Suicide prevention

If you know someone at immediate risk of self-harm, suicide, or hurting another person:

  • Ask the tough question: “Are you considering suicide?”
  • Listen to the person without judgment.
  • Call 911 or the local emergency number, or text TALK to 741741 to communicate with a trained crisis counselor.
  • Stay with the person until professional help arrives.
  • Try to remove any weapons, medications, or other potentially harmful objects.

If you or someone you know is having thoughts of suicide, a prevention hotline can help. The 988 Suicide and Crisis Lifeline is available 24 hours a day at 988. During a crisis, people who are hard of hearing can use their preferred relay service or dial 711 then 988.

Find more links and local resources.

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Gabapentin can interact with certain medications. Because it calms and inhibits the nervous system, this drug can amplify any other medication that acts as a depressant. This includes:

Combining gabapentin with these drugs can cause respiratory depression, which is when breathing becomes very slow and ineffective. It is a potentially life threatening condition.

People can also absorb less gabapentin if they also take antacids that contain aluminum hydroxide and magnesium hydroxide (Maalox). Doctors recommend taking gabapentin at least 2 hours after either of these medications.

Yes, gabapentin can cause withdrawal symptoms, especially if a person stops taking it suddenly.

When taking the medication for managing seizures, doctors will wean people off the drug to prevent seizures. Weaning off a medication involves progressively lowering the dose until the person stops taking the drug entirely.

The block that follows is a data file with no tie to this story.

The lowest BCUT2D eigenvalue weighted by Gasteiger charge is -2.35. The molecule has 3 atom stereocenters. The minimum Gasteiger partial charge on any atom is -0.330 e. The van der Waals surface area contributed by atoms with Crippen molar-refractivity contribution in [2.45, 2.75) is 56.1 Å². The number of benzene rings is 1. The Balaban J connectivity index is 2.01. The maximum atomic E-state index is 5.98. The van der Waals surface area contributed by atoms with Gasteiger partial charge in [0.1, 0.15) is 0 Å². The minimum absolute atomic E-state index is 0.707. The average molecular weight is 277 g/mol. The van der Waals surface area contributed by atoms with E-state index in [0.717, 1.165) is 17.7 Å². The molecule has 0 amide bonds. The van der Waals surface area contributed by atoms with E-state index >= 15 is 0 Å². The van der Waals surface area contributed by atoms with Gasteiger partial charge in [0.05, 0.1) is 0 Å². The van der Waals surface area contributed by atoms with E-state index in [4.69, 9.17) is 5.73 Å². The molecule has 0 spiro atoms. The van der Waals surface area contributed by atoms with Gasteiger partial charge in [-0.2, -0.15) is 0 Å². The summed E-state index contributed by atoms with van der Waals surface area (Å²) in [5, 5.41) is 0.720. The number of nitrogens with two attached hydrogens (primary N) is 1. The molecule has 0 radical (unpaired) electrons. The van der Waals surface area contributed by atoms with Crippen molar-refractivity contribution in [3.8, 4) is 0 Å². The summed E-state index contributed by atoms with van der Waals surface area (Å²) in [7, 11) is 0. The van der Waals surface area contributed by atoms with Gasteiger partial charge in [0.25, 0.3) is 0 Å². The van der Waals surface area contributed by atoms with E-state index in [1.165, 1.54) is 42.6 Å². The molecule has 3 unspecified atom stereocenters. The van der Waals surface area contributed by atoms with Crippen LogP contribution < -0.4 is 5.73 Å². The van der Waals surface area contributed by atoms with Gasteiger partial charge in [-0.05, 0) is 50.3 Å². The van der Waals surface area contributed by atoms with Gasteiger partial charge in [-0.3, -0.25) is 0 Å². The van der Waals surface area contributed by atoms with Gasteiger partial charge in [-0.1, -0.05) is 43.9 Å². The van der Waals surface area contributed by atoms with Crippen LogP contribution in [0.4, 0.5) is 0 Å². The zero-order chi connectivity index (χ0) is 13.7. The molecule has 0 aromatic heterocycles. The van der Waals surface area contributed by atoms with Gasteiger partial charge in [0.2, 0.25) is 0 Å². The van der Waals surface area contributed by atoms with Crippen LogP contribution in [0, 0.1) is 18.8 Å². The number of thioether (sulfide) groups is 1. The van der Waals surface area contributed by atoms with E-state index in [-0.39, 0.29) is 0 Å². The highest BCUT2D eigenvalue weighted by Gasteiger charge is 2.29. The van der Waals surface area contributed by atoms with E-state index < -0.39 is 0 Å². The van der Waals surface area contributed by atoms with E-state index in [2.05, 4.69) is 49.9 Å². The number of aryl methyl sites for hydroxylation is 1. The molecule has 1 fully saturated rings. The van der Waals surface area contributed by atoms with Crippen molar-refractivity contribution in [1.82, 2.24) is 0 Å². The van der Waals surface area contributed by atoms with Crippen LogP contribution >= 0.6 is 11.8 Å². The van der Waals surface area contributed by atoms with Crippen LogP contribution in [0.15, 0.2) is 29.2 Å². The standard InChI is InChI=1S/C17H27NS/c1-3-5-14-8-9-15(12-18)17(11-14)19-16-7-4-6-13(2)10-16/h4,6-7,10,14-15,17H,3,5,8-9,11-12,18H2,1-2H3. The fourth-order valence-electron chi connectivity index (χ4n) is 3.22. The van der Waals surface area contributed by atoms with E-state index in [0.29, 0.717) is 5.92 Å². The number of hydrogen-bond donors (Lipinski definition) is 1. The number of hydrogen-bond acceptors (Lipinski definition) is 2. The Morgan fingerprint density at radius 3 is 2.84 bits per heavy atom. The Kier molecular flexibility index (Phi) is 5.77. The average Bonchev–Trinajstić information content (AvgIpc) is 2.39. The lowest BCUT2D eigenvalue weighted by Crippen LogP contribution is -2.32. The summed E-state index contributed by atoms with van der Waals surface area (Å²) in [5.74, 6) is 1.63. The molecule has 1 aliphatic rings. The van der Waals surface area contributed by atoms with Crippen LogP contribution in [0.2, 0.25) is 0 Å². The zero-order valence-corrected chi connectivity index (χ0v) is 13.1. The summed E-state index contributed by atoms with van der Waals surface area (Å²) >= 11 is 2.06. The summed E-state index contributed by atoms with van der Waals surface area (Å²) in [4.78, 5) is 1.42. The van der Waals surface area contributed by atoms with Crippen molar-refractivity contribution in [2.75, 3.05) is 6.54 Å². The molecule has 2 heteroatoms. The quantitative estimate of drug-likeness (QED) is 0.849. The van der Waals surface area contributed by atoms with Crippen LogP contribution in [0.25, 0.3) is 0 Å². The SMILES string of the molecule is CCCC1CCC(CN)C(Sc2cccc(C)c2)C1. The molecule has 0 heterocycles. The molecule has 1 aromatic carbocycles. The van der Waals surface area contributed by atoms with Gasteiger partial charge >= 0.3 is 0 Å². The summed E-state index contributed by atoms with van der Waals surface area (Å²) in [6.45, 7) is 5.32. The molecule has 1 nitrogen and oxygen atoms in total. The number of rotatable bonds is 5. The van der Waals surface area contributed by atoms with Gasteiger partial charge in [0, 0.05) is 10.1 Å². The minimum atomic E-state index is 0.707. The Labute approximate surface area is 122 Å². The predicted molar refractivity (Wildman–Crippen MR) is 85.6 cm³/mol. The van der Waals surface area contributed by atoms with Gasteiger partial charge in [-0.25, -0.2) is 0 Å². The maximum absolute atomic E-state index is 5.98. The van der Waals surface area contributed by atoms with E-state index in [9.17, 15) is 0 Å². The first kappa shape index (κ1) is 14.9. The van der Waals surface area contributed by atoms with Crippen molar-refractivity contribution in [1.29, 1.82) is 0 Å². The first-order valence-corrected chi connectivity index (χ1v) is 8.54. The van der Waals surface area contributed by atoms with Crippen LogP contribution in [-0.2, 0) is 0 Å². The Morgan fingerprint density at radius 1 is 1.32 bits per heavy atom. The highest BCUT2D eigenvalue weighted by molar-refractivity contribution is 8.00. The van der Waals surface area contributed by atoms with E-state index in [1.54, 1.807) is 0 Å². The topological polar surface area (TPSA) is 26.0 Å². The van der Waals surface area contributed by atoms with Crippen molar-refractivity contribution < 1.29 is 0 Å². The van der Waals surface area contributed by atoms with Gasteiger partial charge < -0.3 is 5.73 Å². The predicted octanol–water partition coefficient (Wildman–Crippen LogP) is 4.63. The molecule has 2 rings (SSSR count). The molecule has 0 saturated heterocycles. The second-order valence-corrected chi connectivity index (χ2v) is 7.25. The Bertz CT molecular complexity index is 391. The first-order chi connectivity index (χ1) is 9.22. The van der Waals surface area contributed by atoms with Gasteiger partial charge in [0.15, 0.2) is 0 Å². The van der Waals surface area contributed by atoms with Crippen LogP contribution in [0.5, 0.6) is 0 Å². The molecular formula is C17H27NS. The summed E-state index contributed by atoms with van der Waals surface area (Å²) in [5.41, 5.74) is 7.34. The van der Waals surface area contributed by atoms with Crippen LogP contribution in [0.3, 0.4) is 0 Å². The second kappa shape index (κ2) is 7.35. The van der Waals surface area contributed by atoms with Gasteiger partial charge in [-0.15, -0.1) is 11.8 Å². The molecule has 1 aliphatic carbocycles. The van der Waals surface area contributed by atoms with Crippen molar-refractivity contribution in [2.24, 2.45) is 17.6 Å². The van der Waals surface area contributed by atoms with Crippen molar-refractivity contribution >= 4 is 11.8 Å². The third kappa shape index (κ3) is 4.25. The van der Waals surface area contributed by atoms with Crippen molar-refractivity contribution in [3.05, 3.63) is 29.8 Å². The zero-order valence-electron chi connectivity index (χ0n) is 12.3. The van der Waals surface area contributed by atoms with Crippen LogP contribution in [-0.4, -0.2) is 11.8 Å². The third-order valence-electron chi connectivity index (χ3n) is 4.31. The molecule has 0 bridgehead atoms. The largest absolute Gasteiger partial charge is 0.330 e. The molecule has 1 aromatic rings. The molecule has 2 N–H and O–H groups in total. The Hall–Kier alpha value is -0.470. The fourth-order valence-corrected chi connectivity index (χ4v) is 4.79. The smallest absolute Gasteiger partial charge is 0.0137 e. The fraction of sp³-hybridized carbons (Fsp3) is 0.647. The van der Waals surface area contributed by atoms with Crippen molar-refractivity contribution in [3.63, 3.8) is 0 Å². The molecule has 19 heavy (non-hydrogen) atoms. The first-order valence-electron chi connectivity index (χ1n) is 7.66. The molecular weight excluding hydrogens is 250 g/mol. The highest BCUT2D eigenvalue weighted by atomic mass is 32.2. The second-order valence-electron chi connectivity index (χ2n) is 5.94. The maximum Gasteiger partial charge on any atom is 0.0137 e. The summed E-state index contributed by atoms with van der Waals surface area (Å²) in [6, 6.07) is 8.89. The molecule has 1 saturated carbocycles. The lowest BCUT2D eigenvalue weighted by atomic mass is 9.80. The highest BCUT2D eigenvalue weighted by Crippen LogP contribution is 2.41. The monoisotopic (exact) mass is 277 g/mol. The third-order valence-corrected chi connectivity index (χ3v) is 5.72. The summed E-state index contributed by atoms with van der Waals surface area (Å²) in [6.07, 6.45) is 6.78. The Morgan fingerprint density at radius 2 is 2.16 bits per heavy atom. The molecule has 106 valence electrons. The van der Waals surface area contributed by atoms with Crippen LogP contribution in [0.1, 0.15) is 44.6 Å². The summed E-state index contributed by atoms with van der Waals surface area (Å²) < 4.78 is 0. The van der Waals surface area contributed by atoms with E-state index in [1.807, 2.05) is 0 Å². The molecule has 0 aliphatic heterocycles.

It is unclear if people taking gabapentin for hot flashes need to wean off the drug, but doctors have reported typical withdrawal symptoms after someone stops a high dose. These include:

If people have concerns about this, they should speak with their doctor.

The first-line treatment option for hot flashes due to menopause is usually hormone therapy (HT).

Topical options, such as creams, gels, sprays, or patches, may have fewer side effects than taking a tablet. Vaginal tablets and rings are other options for people who do not wish to take an oral pill.

However, oral HT can be more effective than topical options. Individuals may also find it helpful to take progesterone along with estrogen.

The following table lists estrogen treatment options for hot flashes:

Brand nameGeneric nameType of drug
Climaraestradioltransdermal patch
Brand name discontinuedmicronized estradioloral
Estrace creammicronized estradiolcream
Estringestradiol ringvaginal ring
Femringestradiol acetatevaginal ring
Premarinconjugated estrogenoral
Premarin vaginalconjugated estrogencream
Vagifemestradiolvaginal tablet

While many people tolerate HT well, some prefer nonhormonal options. Certain antidepressants, and a blood pressure medication known as clonidine, have shown effectiveness in reducing hot flashes.

Lifestyle changes may also help reduce hot flash frequency and intensity, while others may make it easier to cope when they occur. People can try:

  • avoiding alcohol and caffeine
  • avoiding spicy food and any other hot flash triggers they notice
  • reducing stress and practicing relaxation techniques
  • drinking cool liquids
  • wearing loose, light layers of clothing that are easy to remove
  • using a fan at night or while working
  • maintaining a moderate weight

Gabapentin is an antiseizure medication that some people use for hot flashes. While the FDA has not approved this medication for hot flashes, it is an effective option for some individuals. It may be an alternative to HT for those who cannot take estrogen.

However, there are some risks that come with gabapentin. It can cause dizziness or drowsiness, particularly in the first few weeks of taking it. It also increases the risk of suicidal thoughts, and some may experience withdrawal symptoms when they stop taking it.

A person can speak with a doctor about the benefits and risks of gabapentin for hot flashes.